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This article is written by a student writer from the Her Campus at UCSB chapter.

Women’s History Month may have passed, but picking up a book written by a strong female can be an excellent way to celebrate all year long. Three authors who have made a profound contribution and impact on women’s history have done so through their social commentary, empowerment, and of course, through their intensive gaze on the feminine experience. Margaret Atwood, Florence Given, and Ottessa Moshfegh have all written incredible pieces that will ring in the season to celebrate women.

Margaret Atwood: The Handmaid’s Tale

If you have not already read the classic novel The Handmaid’s Tale, open a new tab and immediately order it. This fiction novel about a dystopian patriarchal society is a terrifying gaze into what could be the future of our society. The novel takes place in the fictional Republic of Gilead, where a disaster occurred that led most women to become infertile. The remaining women who still have the ability to reproduce are forced to be handmaids and undergo government-sanctioned rape in order to carry babies for the elite.

The deeper you get into the novel, the harder it is to separate fiction from reality as it points to large systemic issues, specifically the lack of reproductive rights. The novel deals with the concept of not having the basic human right to your own body, and for women in this age especially, it is a true hallmark of the female experience in all that it is and could be. It is terrifyingly shocking, riveting, and an important read.

By writing about a “fictional” world in which women do not have bodily autonomy, Atwood empowers women to stand up for their rights. The Handmaid’s Tale also serves as a warning for society moving forward because it paints a picture of a potential, very realistic future if society continues to head in a direction that oppresses women rather than listens to them. If we are being completely honest, we could call it a cultural reset considering its tenets are such a huge statement and warning to society. The Handmaid’s Tale truly left an impact after it was released, and will live on for ages as one of the greatest feminist novels of all time.

 Florence Given: Women Don’t Owe You Pretty

Women Don’t Owe You Pretty is a stepping stone into the feminist conversation. While it is argued that it is by no means groundbreaking, in my opinion it is impactful because it provides an introduction to the real concepts and takes that modern feminism presents. To one that may not be well-versed or involved in the feminist equation, this novel can be a gateway.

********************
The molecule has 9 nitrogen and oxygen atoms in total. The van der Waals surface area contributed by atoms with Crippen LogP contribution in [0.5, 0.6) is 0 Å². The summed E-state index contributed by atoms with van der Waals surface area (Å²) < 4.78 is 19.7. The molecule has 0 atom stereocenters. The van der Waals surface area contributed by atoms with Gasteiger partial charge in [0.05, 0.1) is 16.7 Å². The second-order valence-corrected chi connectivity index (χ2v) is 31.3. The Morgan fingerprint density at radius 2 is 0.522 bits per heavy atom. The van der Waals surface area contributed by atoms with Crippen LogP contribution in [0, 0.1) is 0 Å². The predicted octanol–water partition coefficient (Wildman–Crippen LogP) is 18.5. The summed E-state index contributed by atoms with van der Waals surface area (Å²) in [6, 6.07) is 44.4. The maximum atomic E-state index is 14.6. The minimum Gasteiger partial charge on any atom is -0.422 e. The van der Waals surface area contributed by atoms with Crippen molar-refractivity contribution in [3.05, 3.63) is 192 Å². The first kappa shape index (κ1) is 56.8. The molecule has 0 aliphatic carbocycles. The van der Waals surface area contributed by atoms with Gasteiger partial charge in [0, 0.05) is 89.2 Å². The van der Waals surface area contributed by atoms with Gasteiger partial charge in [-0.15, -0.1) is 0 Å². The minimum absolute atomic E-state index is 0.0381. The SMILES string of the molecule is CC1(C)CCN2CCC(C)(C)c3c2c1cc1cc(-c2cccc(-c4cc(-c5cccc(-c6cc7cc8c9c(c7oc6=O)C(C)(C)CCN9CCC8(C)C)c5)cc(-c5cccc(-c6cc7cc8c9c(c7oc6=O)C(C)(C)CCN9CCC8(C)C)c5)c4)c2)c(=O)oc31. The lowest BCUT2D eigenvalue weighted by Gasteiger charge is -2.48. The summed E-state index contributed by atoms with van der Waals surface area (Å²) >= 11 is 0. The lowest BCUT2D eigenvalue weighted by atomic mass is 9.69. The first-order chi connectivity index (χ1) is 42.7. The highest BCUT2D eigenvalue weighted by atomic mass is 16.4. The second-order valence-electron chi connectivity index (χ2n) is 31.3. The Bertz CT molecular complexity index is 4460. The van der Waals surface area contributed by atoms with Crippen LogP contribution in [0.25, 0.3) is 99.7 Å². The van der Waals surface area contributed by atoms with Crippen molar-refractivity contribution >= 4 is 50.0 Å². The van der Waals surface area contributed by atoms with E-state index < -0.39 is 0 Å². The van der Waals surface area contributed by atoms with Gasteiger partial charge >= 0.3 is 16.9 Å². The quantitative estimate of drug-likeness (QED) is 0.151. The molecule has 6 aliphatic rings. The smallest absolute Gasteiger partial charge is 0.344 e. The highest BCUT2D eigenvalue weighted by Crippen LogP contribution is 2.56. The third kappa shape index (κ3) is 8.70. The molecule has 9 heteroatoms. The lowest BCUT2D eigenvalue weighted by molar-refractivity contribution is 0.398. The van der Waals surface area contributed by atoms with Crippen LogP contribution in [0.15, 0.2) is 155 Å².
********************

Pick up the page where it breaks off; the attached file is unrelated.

One important aspect of this novel is the way it presents the male gaze and the harmful consequences of constructing our identity according to this gaze. This novel is all about restructuring the very structured, patriarchal systems of oppression imposed upon generations of women. Not only does this novel tackle the patriarchy in its own way, but it also deals with the personal battles that women face on a daily basis which, surprisingly, can often be ourselves. Feminism is a broad area of study, but Florence Given’s Women Don’t Owe You Pretty directs some of the most important areas of study into her intriguing novel that is acclaimed to be accessible by many. Given is a great author to read to familiarize yourself with the world of feminism and celebrate everything it means to be a woman in this age; the good, the bad, and everything in between.

Ottessa Moshfegh: My Year of Rest and Relaxation

Author Ottessa Moshfegh is renowned for her portrayals of the female psyche through her intense and complicated female protagonists. My Year of Rest and Relaxation magnifies the feminine experience in an untraditionally progressive manner. Feminine progression in society is often measured by a woman’s productivity and ability to work and earn equality rather than just attaining it in the first place. While women in the workplace play a huge role in the generational and societal shifts to gaining autonomy in many contexts, this pressure and mold can be harmful when used as the sole format for gaining independence.

We are living in the age of the “girlboss”. This novel poses the question “why can’t women be seen as equal to our counterparts even when we are doing nothing?” Moshfegh presents the view of a woman doing nothing for a year and her innermost disturbing thoughts throughout. The unnamed protagonist is unhinged and this novel does a really good job of exploring the female experience. My Year of Rest and Relaxation makes a statement that it should be okay to not do things that you don’t want to do without getting your societal equality taken away.

Throughout generations of literary geniuses, these three women have shown their zest for describing all aspects of womanhood, whether it be our rights, our autonomy, or our innermost universal experiences. They have created works that will impact women for years to come and support them as they explore their own womanhood. It is crucial to recognize important women in society, but also recognize that every woman is an important woman, and these novels highlight that.

Hello! I am a third year Communication major here at UCSB. I love trying new food places, going to museums, getting coffee with friends, and traveling. I am so excited to write and share my life, thoughts, and experiences.